Subsequent to July, 1973, the owners of Delaware Valley discovered that Nirenberg and Inverso and to a much lesser extent, Heimbecker, had collectively and in some cases individually perpetrated schemes whereby they embezzled in excess of a million dollars from Delaware Valley. One of these schemes involved drawing funds down on the Karlee project to pay for work which was never done. Nirenberg or Inverso would certify that certain work such as water and sewer lines had been done, would certify that they had inspected the work, or had it inspected, and would authorize payment for this work. However, such payments were not sent to the Karlee account known to all the shareholders of Karlee. These payments were sent to a separate account set up by Nirenberg and Inverso. It was not disputed that Schoenhut was completely unaware and completely uninvolved in these embezzlements. What Schoenhut is accused of by the government, although not specifically indicted for, is a failure to inspect the Karlee project prior to payments being made by Delaware Valley to Karlee. Had he inspected, the government suggests, certain funds would not have been able to have been diverted by Nirenberg and Inverso. One of the major issues at trial was what responsibility, if any, did Schoenhut, in his capacity as an officer of Central Penn, have to inspect the Karlee project prior to payments being made for completed work.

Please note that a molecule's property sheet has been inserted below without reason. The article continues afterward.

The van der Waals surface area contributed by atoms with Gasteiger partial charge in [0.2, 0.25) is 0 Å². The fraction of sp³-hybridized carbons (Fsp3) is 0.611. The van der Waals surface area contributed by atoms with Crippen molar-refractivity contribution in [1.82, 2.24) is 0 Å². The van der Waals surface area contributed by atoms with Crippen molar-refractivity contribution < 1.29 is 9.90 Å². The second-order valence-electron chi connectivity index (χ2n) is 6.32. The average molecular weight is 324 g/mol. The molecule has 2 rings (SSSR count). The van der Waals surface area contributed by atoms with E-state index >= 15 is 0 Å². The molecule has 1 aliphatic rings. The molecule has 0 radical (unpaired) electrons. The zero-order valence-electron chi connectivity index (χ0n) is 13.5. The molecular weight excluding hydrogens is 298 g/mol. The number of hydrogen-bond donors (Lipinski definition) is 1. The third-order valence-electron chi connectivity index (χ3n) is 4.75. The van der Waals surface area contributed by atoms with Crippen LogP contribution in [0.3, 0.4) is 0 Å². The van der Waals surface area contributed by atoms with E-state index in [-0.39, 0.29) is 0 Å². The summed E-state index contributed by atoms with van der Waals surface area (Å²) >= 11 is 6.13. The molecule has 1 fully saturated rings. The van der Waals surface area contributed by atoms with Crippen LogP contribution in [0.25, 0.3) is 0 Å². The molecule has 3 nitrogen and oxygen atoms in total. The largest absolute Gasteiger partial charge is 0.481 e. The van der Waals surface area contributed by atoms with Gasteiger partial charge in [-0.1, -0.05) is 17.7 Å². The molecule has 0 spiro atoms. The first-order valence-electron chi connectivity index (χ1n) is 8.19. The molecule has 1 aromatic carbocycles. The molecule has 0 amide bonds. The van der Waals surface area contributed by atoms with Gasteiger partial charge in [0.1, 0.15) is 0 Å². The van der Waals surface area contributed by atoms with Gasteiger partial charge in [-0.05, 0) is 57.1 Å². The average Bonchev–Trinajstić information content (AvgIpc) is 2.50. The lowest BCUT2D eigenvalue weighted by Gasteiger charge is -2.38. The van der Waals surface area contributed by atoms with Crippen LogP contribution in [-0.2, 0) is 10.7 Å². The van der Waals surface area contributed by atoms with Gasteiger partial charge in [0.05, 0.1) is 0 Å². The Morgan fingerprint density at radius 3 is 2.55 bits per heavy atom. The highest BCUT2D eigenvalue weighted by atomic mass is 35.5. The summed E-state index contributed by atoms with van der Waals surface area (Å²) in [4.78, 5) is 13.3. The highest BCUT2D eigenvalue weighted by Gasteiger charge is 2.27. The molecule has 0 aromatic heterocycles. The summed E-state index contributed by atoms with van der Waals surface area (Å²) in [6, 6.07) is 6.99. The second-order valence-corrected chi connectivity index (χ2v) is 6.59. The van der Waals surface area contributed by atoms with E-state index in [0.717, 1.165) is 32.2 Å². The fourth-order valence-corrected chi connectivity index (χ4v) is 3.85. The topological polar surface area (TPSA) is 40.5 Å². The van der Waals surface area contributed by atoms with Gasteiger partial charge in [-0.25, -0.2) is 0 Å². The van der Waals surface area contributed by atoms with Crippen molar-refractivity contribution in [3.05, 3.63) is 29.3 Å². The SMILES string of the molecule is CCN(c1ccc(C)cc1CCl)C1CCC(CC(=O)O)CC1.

In November of 1973, Schoenhut, as a condition of his employment, completed a "conflict of interest questionnaire" for Central Penn. This questionnaire was introduced into evidence as government Exhibit number 26. In this questionnaire, among other things, he stated that he did not have any interest, financial or otherwise, in any company or organization which borrows from or is a customer of Central Penn; he stated that in the past year he did not receive any gifts, discounts, or other benefits, including loans, from anyone who borrows from or is a customer of the company; and he stated that in the past year he has not acquired any stocks, securities or property which were available to him by reason of his employment with Central Penn. It is charged by the government that Schoenhut's receipt of the Greenmeadow stock proves that Schoenhut supplied false answers to this questionnaire. Inverso, Nirenberg and Pierce testified at trial that Mr. Heimbecker told them that Schoenhut was initially to receive ten percent of the stock for his efforts in procuring the loan from Central Penn, and that his interest was increased to twenty percent when he interceded on their behalf to help cover up certain of the aforementioned embezzlements. Mr. Schoenhut testified that Heimbecker gave him twenty percent of the stock at one time, and that he gave it to him gratuitously, possibly because of the many favors Schoenhut had done for Heimbecker in the past. Heimbecker was not called as a witness by either the government or the defense.